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No Conviction in Victoria

When a person is found guilty of an offence in Victoria, the court may record a conviction against them or may find them guilty without conviction. When a conviction is recorded it forms part of the person’s criminal record and must be disclosed in a number of situation, including when the person applies for a police check or a working with children check. When a person is found guilty of an offence without conviction, the finding of guilt still forms part of their criminal record but it is not required to be disclosed in as many situations and therefore does not affect the person as much. This article deals with findings of guilt without conviction in Victoria.

Sentencing without conviction

Under section 8 of the Sentencing Act 1991, a sentencing judge may, depending on the nature of the offence and the penalties imposed, choose to record a conviction or to find the person guilty without recording a conviction. 

In deciding whether to record a conviction, the court will consider the defendant’s circumstances, including the nature of the offence committed, their history and character, and what impact a conviction would have on their employment prospects and personal well-being. 

If the person is represented by a lawyer when they are sentenced, the lawyer may make submissions to try and persuade the court not to record a conviction. This is more likely to occur in cases where the offending is minor and where a conviction will have a significant impact on the person – for example, precluding them from practicing their profession.

Criminal records

Under the Criminal Procedure Act 2009, a criminal record includes details of findings of guilt and convictions. Even if a conviction is not recorded for an offence, the finding of guilt will still be on the person’s criminal record. 

A person can look up their criminal record by lodging a form with the Victoria Police and paying a fee. The form can be found on the Victoria Police website.  A person’s criminal history can usually only be disclosed with their consent.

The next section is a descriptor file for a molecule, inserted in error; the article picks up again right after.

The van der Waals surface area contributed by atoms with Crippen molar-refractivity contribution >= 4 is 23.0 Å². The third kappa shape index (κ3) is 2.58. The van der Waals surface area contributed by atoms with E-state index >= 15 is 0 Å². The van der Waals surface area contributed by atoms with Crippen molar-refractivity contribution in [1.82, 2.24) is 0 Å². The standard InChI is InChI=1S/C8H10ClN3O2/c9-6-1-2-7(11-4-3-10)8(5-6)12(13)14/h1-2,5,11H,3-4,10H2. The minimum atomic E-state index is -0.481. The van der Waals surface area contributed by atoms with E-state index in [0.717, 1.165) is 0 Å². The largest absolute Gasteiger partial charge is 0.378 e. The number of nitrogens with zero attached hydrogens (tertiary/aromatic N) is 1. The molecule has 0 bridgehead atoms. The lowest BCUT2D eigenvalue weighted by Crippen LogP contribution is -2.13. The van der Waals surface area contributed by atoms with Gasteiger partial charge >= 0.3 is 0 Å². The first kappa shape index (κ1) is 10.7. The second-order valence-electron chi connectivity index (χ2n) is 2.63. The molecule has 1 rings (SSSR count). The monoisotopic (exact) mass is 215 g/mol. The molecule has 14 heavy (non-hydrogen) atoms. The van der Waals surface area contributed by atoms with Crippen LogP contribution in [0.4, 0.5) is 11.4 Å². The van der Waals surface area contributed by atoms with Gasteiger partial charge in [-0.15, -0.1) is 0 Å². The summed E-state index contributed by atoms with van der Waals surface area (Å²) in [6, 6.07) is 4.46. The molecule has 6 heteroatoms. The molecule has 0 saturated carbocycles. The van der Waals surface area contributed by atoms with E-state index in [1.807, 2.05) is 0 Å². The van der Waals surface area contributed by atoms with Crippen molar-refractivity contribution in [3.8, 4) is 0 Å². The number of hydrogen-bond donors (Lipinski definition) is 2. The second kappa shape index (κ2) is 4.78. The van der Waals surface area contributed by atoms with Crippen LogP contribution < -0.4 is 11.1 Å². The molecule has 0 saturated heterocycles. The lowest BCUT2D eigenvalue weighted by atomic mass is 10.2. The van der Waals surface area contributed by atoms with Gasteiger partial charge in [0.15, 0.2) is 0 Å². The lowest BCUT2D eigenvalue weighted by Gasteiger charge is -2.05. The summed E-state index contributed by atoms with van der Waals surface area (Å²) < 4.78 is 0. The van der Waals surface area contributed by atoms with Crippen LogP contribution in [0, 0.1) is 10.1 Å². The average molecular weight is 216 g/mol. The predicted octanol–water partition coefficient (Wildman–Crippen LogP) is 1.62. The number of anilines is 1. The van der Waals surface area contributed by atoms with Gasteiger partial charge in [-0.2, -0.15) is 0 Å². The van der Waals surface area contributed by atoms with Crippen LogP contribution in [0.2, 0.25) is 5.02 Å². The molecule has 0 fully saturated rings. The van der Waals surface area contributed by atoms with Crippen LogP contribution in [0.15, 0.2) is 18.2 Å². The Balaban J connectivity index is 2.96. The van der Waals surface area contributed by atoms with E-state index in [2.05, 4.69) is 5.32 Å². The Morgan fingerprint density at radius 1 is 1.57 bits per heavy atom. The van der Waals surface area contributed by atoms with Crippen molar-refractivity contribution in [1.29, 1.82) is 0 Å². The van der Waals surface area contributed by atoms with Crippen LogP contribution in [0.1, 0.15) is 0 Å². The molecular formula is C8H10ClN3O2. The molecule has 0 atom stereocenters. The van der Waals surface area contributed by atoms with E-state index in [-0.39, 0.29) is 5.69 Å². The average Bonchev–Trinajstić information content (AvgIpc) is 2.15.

Information release policy

Because Victoria does not have its own spent convictions scheme, the Victoria Police have adopted an informal practice of only disclosing certain information about a person’s criminal history.  For example, if a person is an adult and was last found guilty of an offence more than 10 years ago, the Victoria Police will not release the details of the old offences.  If a person was last convicted of an offence as a child, the details will not be released after more than five years. 

There are certain exceptions to these rules, and these rules do not give a person a statutory right of non-disclosure in the same way a spent convictions scheme does.  The exceptions include if a record is sought by the Victorian Institute of Teaching, in relation to acquiring a firearm licence, or if you committed a sexual or other serious offence and you are seeking to be employed working with children or to do volunteer work.  You can find more information on this practice in the Information Release Policy located here.

Spent convictions

Unlike many other states, Victoria does not have its own spent convictions scheme.  Instead, the Commonwealth spent convictions scheme contained in the Crimes Act 1914 applies to some Victorian criminal offences, but only those which have a “federal aspect” (meaning that is potentially falls under Commonwealth legislative power). Examples of offences with a federal aspect are offences involving trade or commerce between states and offences involving the postal service. These convictions become spent automatically after 10 years for an adult and five years for a minor.  However, this rule only applies to convictions where the person was not sentenced to imprisonment for more than 30 months. 

The effect of a conviction being spent is that the person has a right not to disclose it to an Australian Commonwealth authority or to a state authority, including such an authority in a foreign country.  Exceptions to this general rule include if a person works with or is seeking to work with children, and a body is required or permitted to collect that information under a law.  Furthermore, if a person is convicted of a further offence during the “waiting period” mentioned above, the “waiting period” may restart from the time they were convicted of the further offence.

If you require legal advice or representation in any legal matter, please contact Go To Court Lawyers.


Michelle Makela

Michelle Makela is a Legal Practice Director at Go To Court Lawyers. She holds a Juris Doctor, a Bachelor of Science (Psychology) and a Master of Criminology. She was admitted to practice in 2006. Michelle has over 15 years experience in the legal industry, working across commercial litigation, criminal law, family law and estate planning. 

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